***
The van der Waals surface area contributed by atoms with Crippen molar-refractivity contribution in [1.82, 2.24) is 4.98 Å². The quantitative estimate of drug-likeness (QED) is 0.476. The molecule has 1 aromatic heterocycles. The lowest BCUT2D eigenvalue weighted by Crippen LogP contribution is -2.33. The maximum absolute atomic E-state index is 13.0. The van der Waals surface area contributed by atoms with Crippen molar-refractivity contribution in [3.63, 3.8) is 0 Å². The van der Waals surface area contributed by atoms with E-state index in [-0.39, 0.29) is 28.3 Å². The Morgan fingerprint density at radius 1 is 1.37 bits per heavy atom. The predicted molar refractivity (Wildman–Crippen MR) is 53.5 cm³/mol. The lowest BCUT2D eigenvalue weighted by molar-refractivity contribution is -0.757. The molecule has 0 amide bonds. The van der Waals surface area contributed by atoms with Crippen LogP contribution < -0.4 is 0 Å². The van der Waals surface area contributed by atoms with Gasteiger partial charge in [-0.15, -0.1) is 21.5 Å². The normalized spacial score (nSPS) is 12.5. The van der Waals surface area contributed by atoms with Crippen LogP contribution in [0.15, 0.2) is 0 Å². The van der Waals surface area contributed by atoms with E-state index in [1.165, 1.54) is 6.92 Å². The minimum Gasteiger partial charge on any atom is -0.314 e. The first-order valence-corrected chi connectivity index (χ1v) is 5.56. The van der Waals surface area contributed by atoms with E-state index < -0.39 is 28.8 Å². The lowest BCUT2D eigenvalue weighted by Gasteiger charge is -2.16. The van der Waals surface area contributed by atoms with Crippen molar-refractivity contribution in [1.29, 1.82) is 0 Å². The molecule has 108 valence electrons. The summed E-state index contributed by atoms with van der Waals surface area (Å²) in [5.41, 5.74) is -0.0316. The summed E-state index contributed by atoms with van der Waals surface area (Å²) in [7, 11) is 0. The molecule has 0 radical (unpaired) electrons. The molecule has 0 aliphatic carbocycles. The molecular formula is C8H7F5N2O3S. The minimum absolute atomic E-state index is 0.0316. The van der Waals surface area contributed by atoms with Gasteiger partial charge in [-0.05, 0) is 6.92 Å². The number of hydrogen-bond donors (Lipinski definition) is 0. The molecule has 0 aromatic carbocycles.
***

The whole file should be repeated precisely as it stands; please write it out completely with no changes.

The van der Waals surface area contributed by atoms with Crippen molar-refractivity contribution in [1.82, 2.24) is 4.98 Å². The quantitative estimate of drug-likeness (QED) is 0.476. The molecule has 1 aromatic heterocycles. The lowest BCUT2D eigenvalue weighted by Crippen LogP contribution is -2.33. The maximum absolute atomic E-state index is 13.0. The van der Waals surface area contributed by atoms with Crippen molar-refractivity contribution in [3.63, 3.8) is 0 Å². The van der Waals surface area contributed by atoms with E-state index in [-0.39, 0.29) is 28.3 Å². The Morgan fingerprint density at radius 1 is 1.37 bits per heavy atom. The predicted molar refractivity (Wildman–Crippen MR) is 53.5 cm³/mol. The lowest BCUT2D eigenvalue weighted by molar-refractivity contribution is -0.757. The molecule has 0 amide bonds. The van der Waals surface area contributed by atoms with Crippen LogP contribution < -0.4 is 0 Å². The van der Waals surface area contributed by atoms with Gasteiger partial charge in [-0.15, -0.1) is 21.5 Å². The normalized spacial score (nSPS) is 12.5. The van der Waals surface area contributed by atoms with Crippen LogP contribution in [0.15, 0.2) is 0 Å². The van der Waals surface area contributed by atoms with E-state index in [1.165, 1.54) is 6.92 Å². The minimum Gasteiger partial charge on any atom is -0.314 e. The first-order valence-corrected chi connectivity index (χ1v) is 5.56. The van der Waals surface area contributed by atoms with E-state index < -0.39 is 28.8 Å². The lowest BCUT2D eigenvalue weighted by Gasteiger charge is -2.16. The van der Waals surface area contributed by atoms with Crippen molar-refractivity contribution in [1.29, 1.82) is 0 Å². The molecule has 108 valence electrons. The summed E-state index contributed by atoms with van der Waals surface area (Å²) in [5.41, 5.74) is -0.0316. The summed E-state index contributed by atoms with van der Waals surface area (Å²) in [7, 11) is 0. The molecule has 0 radical (unpaired) electrons. The molecule has 0 aliphatic carbocycles. The molecular formula is C8H7F5N2O3S. The minimum absolute atomic E-state index is 0.0316. The van der Waals surface area contributed by atoms with Gasteiger partial charge in [-0.05, 0) is 6.92 Å². The number of hydrogen-bond donors (Lipinski definition) is 0. The molecule has 0 aromatic carbocycles.